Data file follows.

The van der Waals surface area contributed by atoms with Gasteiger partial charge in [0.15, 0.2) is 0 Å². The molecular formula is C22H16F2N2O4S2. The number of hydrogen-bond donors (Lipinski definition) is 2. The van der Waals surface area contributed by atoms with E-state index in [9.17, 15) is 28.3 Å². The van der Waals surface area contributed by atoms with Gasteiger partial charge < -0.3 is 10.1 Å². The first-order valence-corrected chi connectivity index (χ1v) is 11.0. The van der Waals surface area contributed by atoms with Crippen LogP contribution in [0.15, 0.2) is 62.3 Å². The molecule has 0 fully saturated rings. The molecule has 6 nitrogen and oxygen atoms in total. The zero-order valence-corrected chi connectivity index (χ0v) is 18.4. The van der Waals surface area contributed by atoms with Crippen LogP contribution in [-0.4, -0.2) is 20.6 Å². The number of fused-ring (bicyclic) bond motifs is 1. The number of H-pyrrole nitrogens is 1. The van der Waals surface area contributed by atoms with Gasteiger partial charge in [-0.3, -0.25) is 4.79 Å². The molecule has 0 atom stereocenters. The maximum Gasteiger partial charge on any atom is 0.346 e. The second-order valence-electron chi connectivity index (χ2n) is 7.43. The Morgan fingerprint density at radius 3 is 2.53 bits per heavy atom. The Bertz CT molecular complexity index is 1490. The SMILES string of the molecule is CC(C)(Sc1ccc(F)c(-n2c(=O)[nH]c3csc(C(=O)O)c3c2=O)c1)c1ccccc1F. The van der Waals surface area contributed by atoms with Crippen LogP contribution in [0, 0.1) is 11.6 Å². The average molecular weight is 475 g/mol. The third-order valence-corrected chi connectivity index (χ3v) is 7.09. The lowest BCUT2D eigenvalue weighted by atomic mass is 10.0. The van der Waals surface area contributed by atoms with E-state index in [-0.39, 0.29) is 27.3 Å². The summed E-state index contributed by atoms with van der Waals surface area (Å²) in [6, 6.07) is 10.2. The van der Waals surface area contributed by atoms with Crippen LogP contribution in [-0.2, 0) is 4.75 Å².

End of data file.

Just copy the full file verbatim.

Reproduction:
The van der Waals surface area contributed by atoms with Gasteiger partial charge in [0.15, 0.2) is 0 Å². The molecular formula is C22H16F2N2O4S2. The number of hydrogen-bond donors (Lipinski definition) is 2. The van der Waals surface area contributed by atoms with E-state index in [9.17, 15) is 28.3 Å². The van der Waals surface area contributed by atoms with Gasteiger partial charge < -0.3 is 10.1 Å². The first-order valence-corrected chi connectivity index (χ1v) is 11.0. The van der Waals surface area contributed by atoms with Crippen LogP contribution in [0.15, 0.2) is 62.3 Å². The molecule has 0 fully saturated rings. The molecule has 6 nitrogen and oxygen atoms in total. The zero-order valence-corrected chi connectivity index (χ0v) is 18.4. The van der Waals surface area contributed by atoms with Crippen LogP contribution in [-0.4, -0.2) is 20.6 Å². The number of fused-ring (bicyclic) bond motifs is 1. The number of H-pyrrole nitrogens is 1. The van der Waals surface area contributed by atoms with Gasteiger partial charge in [-0.3, -0.25) is 4.79 Å². The molecule has 0 atom stereocenters. The maximum Gasteiger partial charge on any atom is 0.346 e. The second-order valence-electron chi connectivity index (χ2n) is 7.43. The Morgan fingerprint density at radius 3 is 2.53 bits per heavy atom. The Bertz CT molecular complexity index is 1490. The SMILES string of the molecule is CC(C)(Sc1ccc(F)c(-n2c(=O)[nH]c3csc(C(=O)O)c3c2=O)c1)c1ccccc1F. The van der Waals surface area contributed by atoms with Crippen LogP contribution in [0, 0.1) is 11.6 Å². The average molecular weight is 475 g/mol. The third-order valence-corrected chi connectivity index (χ3v) is 7.09. The lowest BCUT2D eigenvalue weighted by atomic mass is 10.0. The van der Waals surface area contributed by atoms with E-state index in [-0.39, 0.29) is 27.3 Å². The summed E-state index contributed by atoms with van der Waals surface area (Å²) in [6, 6.07) is 10.2. The van der Waals surface area contributed by atoms with Crippen LogP contribution in [-0.2, 0) is 4.75 Å².